Nan Fung wins HK site at price far below forecast

HONG KONG: Property developer Nan Fung Development won a Hong Kong residential site for less than expected last Thursday, May 6, with many developers staying on the sidelines as auctioneers repeatedly threatened to withdraw the site from bidding.

Nan Fung paid HK$3.42 billion (RM1.41 billion) for the land, far below a consensus forecast of HK$4.55 billion from nine analysts polled by Reuters, as sentiment was dampened by the latest global credit turmoil and the government's recent move to limit speculation in the housing market.

The property sub-index of Hong Kong's blue chips fell as much as 3.1% due to the cool response to the auction before recovering slightly to a 2.4% loss at 0723 GMT, On May 11, underperforming the broader Hang Seng Index's 1.7% fall.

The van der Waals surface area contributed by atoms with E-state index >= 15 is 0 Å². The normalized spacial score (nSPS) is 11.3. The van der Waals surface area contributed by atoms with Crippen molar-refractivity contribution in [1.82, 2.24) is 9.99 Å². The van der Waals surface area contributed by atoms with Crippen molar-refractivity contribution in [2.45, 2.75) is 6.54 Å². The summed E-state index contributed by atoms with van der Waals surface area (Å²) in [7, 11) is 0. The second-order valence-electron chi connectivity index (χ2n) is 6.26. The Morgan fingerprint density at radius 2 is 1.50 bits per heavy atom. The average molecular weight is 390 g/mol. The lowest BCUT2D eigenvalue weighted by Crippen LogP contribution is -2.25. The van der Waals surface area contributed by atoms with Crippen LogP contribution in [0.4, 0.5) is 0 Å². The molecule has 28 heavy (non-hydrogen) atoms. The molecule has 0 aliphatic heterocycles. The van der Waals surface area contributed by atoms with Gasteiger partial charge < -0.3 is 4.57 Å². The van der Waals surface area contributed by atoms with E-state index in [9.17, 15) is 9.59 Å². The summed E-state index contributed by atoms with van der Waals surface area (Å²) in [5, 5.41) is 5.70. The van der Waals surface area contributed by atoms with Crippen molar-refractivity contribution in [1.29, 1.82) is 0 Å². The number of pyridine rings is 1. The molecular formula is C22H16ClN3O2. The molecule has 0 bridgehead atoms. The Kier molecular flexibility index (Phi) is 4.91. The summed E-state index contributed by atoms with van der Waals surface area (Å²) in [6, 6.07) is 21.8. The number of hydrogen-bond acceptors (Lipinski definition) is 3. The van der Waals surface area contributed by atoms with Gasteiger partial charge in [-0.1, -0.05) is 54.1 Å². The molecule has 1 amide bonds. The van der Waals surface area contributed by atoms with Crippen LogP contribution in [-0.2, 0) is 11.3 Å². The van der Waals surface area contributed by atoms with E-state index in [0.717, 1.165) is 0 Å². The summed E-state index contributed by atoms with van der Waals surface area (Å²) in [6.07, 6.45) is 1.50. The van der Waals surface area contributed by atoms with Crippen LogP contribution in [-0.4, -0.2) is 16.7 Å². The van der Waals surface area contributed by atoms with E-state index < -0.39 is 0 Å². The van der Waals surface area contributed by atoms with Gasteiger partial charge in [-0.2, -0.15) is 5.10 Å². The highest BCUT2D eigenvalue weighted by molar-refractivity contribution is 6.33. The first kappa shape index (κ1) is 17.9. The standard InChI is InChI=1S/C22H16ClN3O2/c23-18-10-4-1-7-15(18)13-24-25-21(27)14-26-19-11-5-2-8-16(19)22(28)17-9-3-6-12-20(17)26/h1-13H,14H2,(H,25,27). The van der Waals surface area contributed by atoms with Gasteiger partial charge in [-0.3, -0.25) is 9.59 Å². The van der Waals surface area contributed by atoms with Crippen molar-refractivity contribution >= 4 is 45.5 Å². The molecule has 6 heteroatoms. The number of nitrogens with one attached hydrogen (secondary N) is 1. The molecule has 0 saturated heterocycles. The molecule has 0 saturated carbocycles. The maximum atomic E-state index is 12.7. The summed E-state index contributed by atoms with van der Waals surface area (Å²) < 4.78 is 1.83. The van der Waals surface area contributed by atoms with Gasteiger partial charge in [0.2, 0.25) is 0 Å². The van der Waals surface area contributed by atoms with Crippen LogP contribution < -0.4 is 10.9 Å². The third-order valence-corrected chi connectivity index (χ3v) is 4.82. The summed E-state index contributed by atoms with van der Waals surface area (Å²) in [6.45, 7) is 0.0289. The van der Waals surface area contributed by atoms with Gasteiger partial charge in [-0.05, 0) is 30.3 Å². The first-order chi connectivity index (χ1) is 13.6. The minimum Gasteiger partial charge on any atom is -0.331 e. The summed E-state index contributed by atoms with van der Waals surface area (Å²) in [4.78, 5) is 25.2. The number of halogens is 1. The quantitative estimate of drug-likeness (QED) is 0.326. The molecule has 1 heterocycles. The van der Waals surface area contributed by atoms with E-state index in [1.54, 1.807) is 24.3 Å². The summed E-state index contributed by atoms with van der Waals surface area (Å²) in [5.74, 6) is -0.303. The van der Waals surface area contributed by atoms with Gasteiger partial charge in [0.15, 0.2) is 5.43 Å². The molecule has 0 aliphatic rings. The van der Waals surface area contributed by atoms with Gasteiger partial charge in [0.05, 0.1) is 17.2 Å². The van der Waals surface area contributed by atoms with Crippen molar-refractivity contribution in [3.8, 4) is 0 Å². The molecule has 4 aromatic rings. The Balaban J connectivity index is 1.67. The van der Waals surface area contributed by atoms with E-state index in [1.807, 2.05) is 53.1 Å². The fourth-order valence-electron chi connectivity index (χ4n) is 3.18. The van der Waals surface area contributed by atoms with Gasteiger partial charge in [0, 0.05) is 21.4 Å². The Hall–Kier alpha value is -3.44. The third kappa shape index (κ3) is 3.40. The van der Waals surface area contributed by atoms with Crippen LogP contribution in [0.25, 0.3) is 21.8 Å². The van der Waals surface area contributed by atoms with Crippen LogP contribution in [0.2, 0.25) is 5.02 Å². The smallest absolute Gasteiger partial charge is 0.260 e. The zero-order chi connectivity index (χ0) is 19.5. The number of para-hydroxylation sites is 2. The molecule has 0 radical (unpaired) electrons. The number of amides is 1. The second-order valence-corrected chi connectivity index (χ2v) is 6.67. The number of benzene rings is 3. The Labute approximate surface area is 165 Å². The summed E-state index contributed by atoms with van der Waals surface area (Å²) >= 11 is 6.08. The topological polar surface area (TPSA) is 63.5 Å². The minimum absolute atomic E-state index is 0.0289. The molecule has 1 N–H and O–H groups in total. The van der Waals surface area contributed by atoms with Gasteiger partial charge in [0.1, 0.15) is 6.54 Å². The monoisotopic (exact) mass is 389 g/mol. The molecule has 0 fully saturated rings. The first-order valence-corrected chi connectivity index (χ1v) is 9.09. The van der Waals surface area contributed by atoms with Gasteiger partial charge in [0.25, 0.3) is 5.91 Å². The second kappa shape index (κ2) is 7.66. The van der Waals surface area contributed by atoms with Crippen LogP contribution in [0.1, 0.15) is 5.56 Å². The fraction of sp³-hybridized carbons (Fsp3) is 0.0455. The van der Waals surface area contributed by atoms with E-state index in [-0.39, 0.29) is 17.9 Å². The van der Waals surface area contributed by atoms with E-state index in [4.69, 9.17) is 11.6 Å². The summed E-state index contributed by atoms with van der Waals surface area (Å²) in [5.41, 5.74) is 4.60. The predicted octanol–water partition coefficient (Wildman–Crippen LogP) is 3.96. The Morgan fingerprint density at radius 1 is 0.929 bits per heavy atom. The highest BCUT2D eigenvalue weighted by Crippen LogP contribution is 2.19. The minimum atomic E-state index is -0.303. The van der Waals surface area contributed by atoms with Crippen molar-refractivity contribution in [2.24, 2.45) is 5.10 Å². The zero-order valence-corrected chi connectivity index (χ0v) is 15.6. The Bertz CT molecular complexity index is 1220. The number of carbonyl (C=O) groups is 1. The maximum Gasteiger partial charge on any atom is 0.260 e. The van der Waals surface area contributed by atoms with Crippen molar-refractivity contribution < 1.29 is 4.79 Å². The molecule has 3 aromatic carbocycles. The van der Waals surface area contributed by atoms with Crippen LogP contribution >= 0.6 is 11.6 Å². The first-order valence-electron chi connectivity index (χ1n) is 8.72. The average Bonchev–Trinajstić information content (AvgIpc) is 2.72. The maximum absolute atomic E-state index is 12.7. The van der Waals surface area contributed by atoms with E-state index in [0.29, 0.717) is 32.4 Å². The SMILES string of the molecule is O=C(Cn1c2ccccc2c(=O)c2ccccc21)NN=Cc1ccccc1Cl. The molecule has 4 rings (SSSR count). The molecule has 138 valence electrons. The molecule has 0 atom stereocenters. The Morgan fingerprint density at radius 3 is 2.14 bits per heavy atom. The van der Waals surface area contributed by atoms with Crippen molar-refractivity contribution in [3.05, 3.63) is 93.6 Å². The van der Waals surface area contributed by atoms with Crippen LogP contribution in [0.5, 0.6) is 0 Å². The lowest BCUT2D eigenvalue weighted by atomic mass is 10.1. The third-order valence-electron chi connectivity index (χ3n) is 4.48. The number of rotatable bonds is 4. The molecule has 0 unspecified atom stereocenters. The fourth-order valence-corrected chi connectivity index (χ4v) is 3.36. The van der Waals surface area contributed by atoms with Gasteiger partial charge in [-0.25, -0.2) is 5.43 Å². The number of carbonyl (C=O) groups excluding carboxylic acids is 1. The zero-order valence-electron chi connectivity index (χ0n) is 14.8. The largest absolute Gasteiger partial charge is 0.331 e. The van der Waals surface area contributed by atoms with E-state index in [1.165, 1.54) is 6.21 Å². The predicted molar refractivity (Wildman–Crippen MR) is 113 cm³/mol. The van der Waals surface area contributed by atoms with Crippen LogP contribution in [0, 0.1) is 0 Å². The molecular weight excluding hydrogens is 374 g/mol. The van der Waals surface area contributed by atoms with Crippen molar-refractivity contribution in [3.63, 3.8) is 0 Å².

The price was only 19% above an open bid of HK$2.876 billion for the waterfront site in Tung Chung, Lantau Island. The site offers a gross floor area of about 1.44 million sq ft.

Only three developers made bids, including New World Development, with Nan Fung left the lone bidder in the last 20 minutes of the auction.

"Developers are behaving the way they are because they're probably protesting against government moves to cool the property market in the past couple of months," said Trevor Cheung, analyst at BNP Paribas.

Property prices in Hong Kong have risen about a third since January last year, fuelled by exceedingly low mortgage interest rates, an influx of foreign capital into Hong Kong real estate and low housing supply.

"Definitely, we'll need some consolidation in property prices because they've already climbed too much in the first quarter," said Cheung. "But a single land auction isn't going to dramatically alter the outlook for the entire real estate market."

Nan Fung planned to invest a total of HK$6.42 billion to develop the site, a company executive told reporters after the auction.

Some analysts revised down their forecasts for the site by by as much as 10% just before the auction following government measures aimed at stabilising housing prices and preventing asset bubbles. -- Reuters
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